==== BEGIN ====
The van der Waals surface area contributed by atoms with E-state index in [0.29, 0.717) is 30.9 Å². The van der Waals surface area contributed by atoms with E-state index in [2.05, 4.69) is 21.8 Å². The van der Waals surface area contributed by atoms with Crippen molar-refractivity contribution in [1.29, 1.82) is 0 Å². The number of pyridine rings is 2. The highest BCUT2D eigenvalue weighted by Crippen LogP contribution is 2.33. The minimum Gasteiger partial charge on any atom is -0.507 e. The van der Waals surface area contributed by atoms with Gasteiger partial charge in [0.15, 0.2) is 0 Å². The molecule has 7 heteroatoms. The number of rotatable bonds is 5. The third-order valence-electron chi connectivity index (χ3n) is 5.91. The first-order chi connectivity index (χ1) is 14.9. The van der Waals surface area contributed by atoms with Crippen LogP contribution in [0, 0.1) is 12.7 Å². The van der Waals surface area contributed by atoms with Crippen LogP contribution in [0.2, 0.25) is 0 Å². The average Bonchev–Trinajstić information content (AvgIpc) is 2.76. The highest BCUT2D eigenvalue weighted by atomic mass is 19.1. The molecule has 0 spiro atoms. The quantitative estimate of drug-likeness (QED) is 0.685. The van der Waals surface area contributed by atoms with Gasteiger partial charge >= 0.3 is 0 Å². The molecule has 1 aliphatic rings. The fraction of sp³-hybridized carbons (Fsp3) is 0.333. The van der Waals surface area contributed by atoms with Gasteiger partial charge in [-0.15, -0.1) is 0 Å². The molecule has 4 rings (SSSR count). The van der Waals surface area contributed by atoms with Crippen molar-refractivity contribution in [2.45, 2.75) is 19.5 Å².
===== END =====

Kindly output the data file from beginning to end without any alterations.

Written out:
The van der Waals surface area contributed by atoms with E-state index in [0.29, 0.717) is 30.9 Å². The van der Waals surface area contributed by atoms with E-state index in [2.05, 4.69) is 21.8 Å². The van der Waals surface area contributed by atoms with Crippen molar-refractivity contribution in [1.29, 1.82) is 0 Å². The number of pyridine rings is 2. The highest BCUT2D eigenvalue weighted by Crippen LogP contribution is 2.33. The minimum Gasteiger partial charge on any atom is -0.507 e. The van der Waals surface area contributed by atoms with Gasteiger partial charge in [0.15, 0.2) is 0 Å². The molecule has 7 heteroatoms. The number of rotatable bonds is 5. The third-order valence-electron chi connectivity index (χ3n) is 5.91. The first-order chi connectivity index (χ1) is 14.9. The van der Waals surface area contributed by atoms with Crippen LogP contribution in [0, 0.1) is 12.7 Å². The van der Waals surface area contributed by atoms with Crippen LogP contribution in [0.2, 0.25) is 0 Å². The average Bonchev–Trinajstić information content (AvgIpc) is 2.76. The highest BCUT2D eigenvalue weighted by atomic mass is 19.1. The molecule has 0 spiro atoms. The quantitative estimate of drug-likeness (QED) is 0.685. The van der Waals surface area contributed by atoms with Gasteiger partial charge >= 0.3 is 0 Å². The molecule has 1 aliphatic rings. The fraction of sp³-hybridized carbons (Fsp3) is 0.333. The van der Waals surface area contributed by atoms with Gasteiger partial charge in [-0.15, -0.1) is 0 Å². The molecule has 4 rings (SSSR count). The van der Waals surface area contributed by atoms with Crippen molar-refractivity contribution in [2.45, 2.75) is 19.5 Å².